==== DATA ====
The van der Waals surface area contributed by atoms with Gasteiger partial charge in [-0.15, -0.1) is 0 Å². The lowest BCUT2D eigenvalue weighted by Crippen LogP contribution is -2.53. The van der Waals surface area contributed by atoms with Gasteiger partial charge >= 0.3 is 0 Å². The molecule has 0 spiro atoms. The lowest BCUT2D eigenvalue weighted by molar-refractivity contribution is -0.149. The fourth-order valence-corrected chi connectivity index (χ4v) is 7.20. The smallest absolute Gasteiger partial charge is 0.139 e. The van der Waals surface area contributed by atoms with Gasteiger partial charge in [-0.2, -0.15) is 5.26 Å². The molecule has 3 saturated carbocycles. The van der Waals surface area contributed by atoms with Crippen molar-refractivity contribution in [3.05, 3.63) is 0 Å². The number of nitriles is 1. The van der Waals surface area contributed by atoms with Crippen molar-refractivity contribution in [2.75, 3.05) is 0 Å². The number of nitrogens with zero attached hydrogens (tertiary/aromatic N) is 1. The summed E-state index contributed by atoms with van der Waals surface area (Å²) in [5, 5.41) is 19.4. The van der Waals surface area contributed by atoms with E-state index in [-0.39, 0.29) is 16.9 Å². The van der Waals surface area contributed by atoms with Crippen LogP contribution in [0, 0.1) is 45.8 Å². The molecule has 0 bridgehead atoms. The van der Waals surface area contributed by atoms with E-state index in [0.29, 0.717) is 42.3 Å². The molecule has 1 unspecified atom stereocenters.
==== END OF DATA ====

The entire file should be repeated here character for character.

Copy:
The van der Waals surface area contributed by atoms with Gasteiger partial charge in [-0.15, -0.1) is 0 Å². The lowest BCUT2D eigenvalue weighted by Crippen LogP contribution is -2.53. The van der Waals surface area contributed by atoms with Gasteiger partial charge >= 0.3 is 0 Å². The molecule has 0 spiro atoms. The lowest BCUT2D eigenvalue weighted by molar-refractivity contribution is -0.149. The fourth-order valence-corrected chi connectivity index (χ4v) is 7.20. The smallest absolute Gasteiger partial charge is 0.139 e. The van der Waals surface area contributed by atoms with Gasteiger partial charge in [-0.2, -0.15) is 5.26 Å². The molecule has 3 saturated carbocycles. The van der Waals surface area contributed by atoms with Crippen molar-refractivity contribution in [3.05, 3.63) is 0 Å². The number of nitriles is 1. The van der Waals surface area contributed by atoms with Crippen molar-refractivity contribution in [2.75, 3.05) is 0 Å². The number of nitrogens with zero attached hydrogens (tertiary/aromatic N) is 1. The summed E-state index contributed by atoms with van der Waals surface area (Å²) in [5, 5.41) is 19.4. The van der Waals surface area contributed by atoms with E-state index in [-0.39, 0.29) is 16.9 Å². The van der Waals surface area contributed by atoms with Crippen LogP contribution in [0, 0.1) is 45.8 Å². The molecule has 0 bridgehead atoms. The van der Waals surface area contributed by atoms with E-state index in [0.29, 0.717) is 42.3 Å². The molecule has 1 unspecified atom stereocenters.